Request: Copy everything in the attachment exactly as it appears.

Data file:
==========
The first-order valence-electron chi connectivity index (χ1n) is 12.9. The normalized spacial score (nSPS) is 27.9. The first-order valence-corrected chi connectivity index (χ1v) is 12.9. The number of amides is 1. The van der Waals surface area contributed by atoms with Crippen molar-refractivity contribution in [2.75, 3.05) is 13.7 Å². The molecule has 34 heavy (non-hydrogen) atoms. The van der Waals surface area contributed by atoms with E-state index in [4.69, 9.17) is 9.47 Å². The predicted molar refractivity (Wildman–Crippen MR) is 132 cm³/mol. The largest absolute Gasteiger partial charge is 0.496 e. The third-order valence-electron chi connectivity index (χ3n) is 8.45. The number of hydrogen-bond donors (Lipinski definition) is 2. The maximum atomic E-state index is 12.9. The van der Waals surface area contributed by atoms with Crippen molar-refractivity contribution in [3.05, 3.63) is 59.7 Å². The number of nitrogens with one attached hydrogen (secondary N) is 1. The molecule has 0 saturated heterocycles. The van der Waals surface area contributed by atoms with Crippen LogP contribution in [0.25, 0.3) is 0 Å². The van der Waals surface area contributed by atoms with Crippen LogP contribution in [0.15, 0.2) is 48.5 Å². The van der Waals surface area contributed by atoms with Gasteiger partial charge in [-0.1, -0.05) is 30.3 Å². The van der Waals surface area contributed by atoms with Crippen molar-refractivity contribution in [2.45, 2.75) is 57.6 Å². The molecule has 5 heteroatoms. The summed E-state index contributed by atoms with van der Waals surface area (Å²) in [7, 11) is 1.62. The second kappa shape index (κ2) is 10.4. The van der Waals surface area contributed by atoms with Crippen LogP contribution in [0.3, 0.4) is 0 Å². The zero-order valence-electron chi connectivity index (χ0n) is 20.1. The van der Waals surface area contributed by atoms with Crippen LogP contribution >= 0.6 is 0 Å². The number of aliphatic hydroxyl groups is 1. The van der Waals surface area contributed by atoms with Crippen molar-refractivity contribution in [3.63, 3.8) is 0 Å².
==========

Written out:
The first-order valence-electron chi connectivity index (χ1n) is 12.9. The normalized spacial score (nSPS) is 27.9. The first-order valence-corrected chi connectivity index (χ1v) is 12.9. The number of amides is 1. The van der Waals surface area contributed by atoms with Crippen molar-refractivity contribution in [2.75, 3.05) is 13.7 Å². The molecule has 34 heavy (non-hydrogen) atoms. The van der Waals surface area contributed by atoms with E-state index in [4.69, 9.17) is 9.47 Å². The predicted molar refractivity (Wildman–Crippen MR) is 132 cm³/mol. The largest absolute Gasteiger partial charge is 0.496 e. The third-order valence-electron chi connectivity index (χ3n) is 8.45. The number of hydrogen-bond donors (Lipinski definition) is 2. The maximum atomic E-state index is 12.9. The van der Waals surface area contributed by atoms with Crippen molar-refractivity contribution in [3.05, 3.63) is 59.7 Å². The number of nitrogens with one attached hydrogen (secondary N) is 1. The molecule has 0 saturated heterocycles. The van der Waals surface area contributed by atoms with Crippen LogP contribution in [0.25, 0.3) is 0 Å². The van der Waals surface area contributed by atoms with Crippen LogP contribution in [0.15, 0.2) is 48.5 Å². The van der Waals surface area contributed by atoms with Gasteiger partial charge in [-0.1, -0.05) is 30.3 Å². The van der Waals surface area contributed by atoms with Crippen molar-refractivity contribution in [2.45, 2.75) is 57.6 Å². The molecule has 5 heteroatoms. The summed E-state index contributed by atoms with van der Waals surface area (Å²) in [7, 11) is 1.62. The second kappa shape index (κ2) is 10.4. The van der Waals surface area contributed by atoms with Crippen LogP contribution in [0.3, 0.4) is 0 Å². The zero-order valence-electron chi connectivity index (χ0n) is 20.1. The van der Waals surface area contributed by atoms with Crippen LogP contribution >= 0.6 is 0 Å². The number of aliphatic hydroxyl groups is 1. The van der Waals surface area contributed by atoms with Crippen molar-refractivity contribution in [3.63, 3.8) is 0 Å².